Minimum wage: does raising it help?

Category:  Opinions
Thursday, February 21st, 2019 at 10:17 AM

When I was 16 in 2006, I started working at a KFC/Taco Bell. During that time, the minimum wage was at $5.15 an hour. That was huge for me since before that job I was just a freeloading teenager. As I was getting older, I learned $5.15 is not going to pay the bills. It was also during that time that a huge debate over raising the minimum wage was moving across the nation. Thus, it began the series of jumps the minimum wage would get between 2006 to 2008.

The first raise in Pennsylvania was slated for January 2007. It was to go up to $6.25. I was ecstatic. I mean, now I got $1 more an hour. Then, the second raise was announced for 2008, which would bring it up to $7.25 an hour. Everyone I worked with felt relief. “Finally, a livable wage,” some of the older workers would say. Young me could not wait to get paid.

The first month of 2008 was great. I actually had some money to play with until things changed. I was at work when it happened at KFC/Taco Bell. The whole menu board was changed. All of the prices were significantly raised. Things got worse after getting out of work. I noticed it was everywhere. It was as if the wage change made no difference.

Gas prices seem to take a hit as well. In 2006, gas prices were ranging around $2.30 to $3 per gallon. When 2008 started, the prices suddenly swelled. It went as high as $4.11 per gallon.

During this time, something even bigger took place. The market suddenly went through a burst. Much like The Great Depression in 1929, people were borrowing too much. This caused the banks to fail and needing bailed out. These events would be called The Great Recession of 2008.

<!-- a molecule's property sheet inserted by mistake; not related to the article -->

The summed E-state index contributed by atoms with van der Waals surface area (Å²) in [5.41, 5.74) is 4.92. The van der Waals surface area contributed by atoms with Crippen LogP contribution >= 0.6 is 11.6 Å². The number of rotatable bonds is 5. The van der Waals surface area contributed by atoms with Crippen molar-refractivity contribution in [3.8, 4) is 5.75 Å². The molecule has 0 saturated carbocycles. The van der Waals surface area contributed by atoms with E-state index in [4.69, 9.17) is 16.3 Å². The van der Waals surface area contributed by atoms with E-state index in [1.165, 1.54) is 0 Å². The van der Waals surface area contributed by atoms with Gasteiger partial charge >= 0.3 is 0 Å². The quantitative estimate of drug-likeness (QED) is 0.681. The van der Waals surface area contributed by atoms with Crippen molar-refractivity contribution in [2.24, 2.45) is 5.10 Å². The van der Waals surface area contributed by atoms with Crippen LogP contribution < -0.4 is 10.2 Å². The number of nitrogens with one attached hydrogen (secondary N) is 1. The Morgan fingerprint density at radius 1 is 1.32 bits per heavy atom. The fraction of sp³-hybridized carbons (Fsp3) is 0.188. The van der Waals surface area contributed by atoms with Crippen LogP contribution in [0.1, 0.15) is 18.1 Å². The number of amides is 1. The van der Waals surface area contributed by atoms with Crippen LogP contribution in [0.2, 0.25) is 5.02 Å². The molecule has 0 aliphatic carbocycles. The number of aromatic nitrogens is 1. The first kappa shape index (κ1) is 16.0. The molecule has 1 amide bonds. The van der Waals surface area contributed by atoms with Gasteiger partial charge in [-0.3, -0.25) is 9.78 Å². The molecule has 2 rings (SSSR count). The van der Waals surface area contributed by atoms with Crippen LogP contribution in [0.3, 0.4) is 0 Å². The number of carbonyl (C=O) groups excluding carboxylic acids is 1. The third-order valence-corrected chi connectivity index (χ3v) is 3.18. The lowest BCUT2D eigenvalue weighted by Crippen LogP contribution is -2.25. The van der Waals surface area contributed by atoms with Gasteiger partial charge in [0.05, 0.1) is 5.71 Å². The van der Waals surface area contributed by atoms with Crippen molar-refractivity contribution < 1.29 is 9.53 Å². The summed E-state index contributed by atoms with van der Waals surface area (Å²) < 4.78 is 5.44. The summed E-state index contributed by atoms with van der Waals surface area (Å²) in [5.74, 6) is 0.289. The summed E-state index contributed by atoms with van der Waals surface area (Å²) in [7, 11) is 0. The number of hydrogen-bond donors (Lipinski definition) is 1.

Now, what does this history lesson have to do with the minimum wage today? Well, Governor Tom Wolf has been pushing for a minimum wage raise for a while. He has proposed as high as $15 per hour. My question is, should we raise the minimum wage? If so, where should it be raised to?

My little history with the minimum wage has taught me one thing; if they raise the wage, they could raise everything else too. Governor Wolf wants a “livable wage,” but how can that happen when the market may have to change as well? Unfortunately, for “dead end jobs” like fast food restaurants, I do not think there is such a thing as a livable wage. These jobs are meant for teenagers as a starter job who still live with their parents. The next transition is to be in a college-level job.

It is also unfortunate many do not make it to this level. Mostly, this is because there are no jobs in the field they are trying to get in to. With college bills and no jobs in their field, they have no choice but to go back to a “dead end” job.

Does this mean we should raise the minimum wage? What if another Great Recession happens and another 8.7 million jobs are lost? These people need something to live off of.

What are your thoughts? Should we raise the minimum wage? Let me know.

Beau Bruneau | voices.spectator@gmail.com

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